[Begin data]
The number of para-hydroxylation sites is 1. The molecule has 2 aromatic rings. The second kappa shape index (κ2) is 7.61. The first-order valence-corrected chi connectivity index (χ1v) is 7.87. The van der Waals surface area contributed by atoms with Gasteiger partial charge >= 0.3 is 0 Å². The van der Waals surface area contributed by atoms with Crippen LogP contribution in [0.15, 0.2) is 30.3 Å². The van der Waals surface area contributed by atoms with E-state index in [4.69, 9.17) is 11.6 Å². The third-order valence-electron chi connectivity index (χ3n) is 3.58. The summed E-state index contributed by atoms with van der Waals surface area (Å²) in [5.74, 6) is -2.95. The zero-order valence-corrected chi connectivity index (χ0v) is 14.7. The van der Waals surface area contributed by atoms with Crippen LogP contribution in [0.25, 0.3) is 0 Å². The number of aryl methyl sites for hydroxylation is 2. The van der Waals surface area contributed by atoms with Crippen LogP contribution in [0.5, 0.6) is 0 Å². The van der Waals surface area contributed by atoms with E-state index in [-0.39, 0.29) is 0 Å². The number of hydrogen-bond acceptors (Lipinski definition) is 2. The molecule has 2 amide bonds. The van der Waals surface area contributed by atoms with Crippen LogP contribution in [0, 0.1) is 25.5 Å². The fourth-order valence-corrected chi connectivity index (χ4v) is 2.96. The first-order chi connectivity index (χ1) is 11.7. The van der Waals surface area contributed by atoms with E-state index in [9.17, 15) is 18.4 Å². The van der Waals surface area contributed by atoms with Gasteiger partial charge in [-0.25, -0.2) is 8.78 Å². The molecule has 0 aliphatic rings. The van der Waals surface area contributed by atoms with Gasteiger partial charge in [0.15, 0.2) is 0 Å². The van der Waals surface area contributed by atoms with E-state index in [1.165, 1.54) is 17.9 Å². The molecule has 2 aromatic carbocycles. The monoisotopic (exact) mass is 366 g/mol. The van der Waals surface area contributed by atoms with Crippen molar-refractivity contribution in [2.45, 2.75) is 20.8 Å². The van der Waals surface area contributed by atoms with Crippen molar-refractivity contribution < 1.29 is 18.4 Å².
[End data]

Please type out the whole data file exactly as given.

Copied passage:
The number of para-hydroxylation sites is 1. The molecule has 2 aromatic rings. The second kappa shape index (κ2) is 7.61. The first-order valence-corrected chi connectivity index (χ1v) is 7.87. The van der Waals surface area contributed by atoms with Gasteiger partial charge >= 0.3 is 0 Å². The van der Waals surface area contributed by atoms with Crippen LogP contribution in [0.15, 0.2) is 30.3 Å². The van der Waals surface area contributed by atoms with E-state index in [4.69, 9.17) is 11.6 Å². The third-order valence-electron chi connectivity index (χ3n) is 3.58. The summed E-state index contributed by atoms with van der Waals surface area (Å²) in [5.74, 6) is -2.95. The zero-order valence-corrected chi connectivity index (χ0v) is 14.7. The van der Waals surface area contributed by atoms with Crippen LogP contribution in [0.25, 0.3) is 0 Å². The number of aryl methyl sites for hydroxylation is 2. The van der Waals surface area contributed by atoms with Crippen LogP contribution in [0.5, 0.6) is 0 Å². The van der Waals surface area contributed by atoms with E-state index in [-0.39, 0.29) is 0 Å². The number of hydrogen-bond acceptors (Lipinski definition) is 2. The molecule has 2 amide bonds. The van der Waals surface area contributed by atoms with Crippen LogP contribution in [0, 0.1) is 25.5 Å². The fourth-order valence-corrected chi connectivity index (χ4v) is 2.96. The first-order chi connectivity index (χ1) is 11.7. The van der Waals surface area contributed by atoms with E-state index in [9.17, 15) is 18.4 Å². The van der Waals surface area contributed by atoms with Gasteiger partial charge in [-0.25, -0.2) is 8.78 Å². The molecule has 0 aliphatic rings. The van der Waals surface area contributed by atoms with Gasteiger partial charge in [0.15, 0.2) is 0 Å². The van der Waals surface area contributed by atoms with E-state index in [1.165, 1.54) is 17.9 Å². The molecule has 2 aromatic carbocycles. The monoisotopic (exact) mass is 366 g/mol. The van der Waals surface area contributed by atoms with Crippen molar-refractivity contribution in [2.45, 2.75) is 20.8 Å². The van der Waals surface area contributed by atoms with Crippen molar-refractivity contribution < 1.29 is 18.4 Å².